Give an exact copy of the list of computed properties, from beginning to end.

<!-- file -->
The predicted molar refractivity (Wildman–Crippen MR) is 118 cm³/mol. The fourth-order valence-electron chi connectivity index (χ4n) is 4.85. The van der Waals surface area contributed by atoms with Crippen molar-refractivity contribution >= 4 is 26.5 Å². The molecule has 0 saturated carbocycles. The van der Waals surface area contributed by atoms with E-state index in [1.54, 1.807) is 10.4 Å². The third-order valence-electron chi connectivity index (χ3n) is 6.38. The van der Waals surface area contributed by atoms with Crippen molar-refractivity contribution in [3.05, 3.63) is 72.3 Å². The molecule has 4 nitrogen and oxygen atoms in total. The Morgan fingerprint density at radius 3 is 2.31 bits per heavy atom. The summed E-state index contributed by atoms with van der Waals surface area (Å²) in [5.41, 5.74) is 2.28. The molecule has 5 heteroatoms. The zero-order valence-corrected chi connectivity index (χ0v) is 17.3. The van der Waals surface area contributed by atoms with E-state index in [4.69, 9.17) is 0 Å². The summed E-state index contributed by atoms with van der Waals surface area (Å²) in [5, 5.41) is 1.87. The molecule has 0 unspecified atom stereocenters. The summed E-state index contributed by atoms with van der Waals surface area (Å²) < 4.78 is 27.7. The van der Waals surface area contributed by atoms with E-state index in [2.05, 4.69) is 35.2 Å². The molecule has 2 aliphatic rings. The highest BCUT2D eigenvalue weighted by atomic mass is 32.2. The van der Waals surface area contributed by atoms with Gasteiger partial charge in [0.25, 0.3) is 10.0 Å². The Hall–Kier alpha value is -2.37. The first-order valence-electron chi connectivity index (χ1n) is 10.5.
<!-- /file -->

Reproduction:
The predicted molar refractivity (Wildman–Crippen MR) is 118 cm³/mol. The fourth-order valence-electron chi connectivity index (χ4n) is 4.85. The van der Waals surface area contributed by atoms with Crippen molar-refractivity contribution >= 4 is 26.5 Å². The molecule has 0 saturated carbocycles. The van der Waals surface area contributed by atoms with E-state index in [1.54, 1.807) is 10.4 Å². The third-order valence-electron chi connectivity index (χ3n) is 6.38. The van der Waals surface area contributed by atoms with Crippen molar-refractivity contribution in [3.05, 3.63) is 72.3 Å². The molecule has 4 nitrogen and oxygen atoms in total. The Morgan fingerprint density at radius 3 is 2.31 bits per heavy atom. The summed E-state index contributed by atoms with van der Waals surface area (Å²) in [5.41, 5.74) is 2.28. The molecule has 5 heteroatoms. The zero-order valence-corrected chi connectivity index (χ0v) is 17.3. The van der Waals surface area contributed by atoms with E-state index in [4.69, 9.17) is 0 Å². The summed E-state index contributed by atoms with van der Waals surface area (Å²) in [5, 5.41) is 1.87. The molecule has 0 unspecified atom stereocenters. The summed E-state index contributed by atoms with van der Waals surface area (Å²) < 4.78 is 27.7. The van der Waals surface area contributed by atoms with E-state index in [2.05, 4.69) is 35.2 Å². The molecule has 2 aliphatic rings. The highest BCUT2D eigenvalue weighted by atomic mass is 32.2. The van der Waals surface area contributed by atoms with Gasteiger partial charge in [0.25, 0.3) is 10.0 Å². The Hall–Kier alpha value is -2.37. The first-order valence-electron chi connectivity index (χ1n) is 10.5.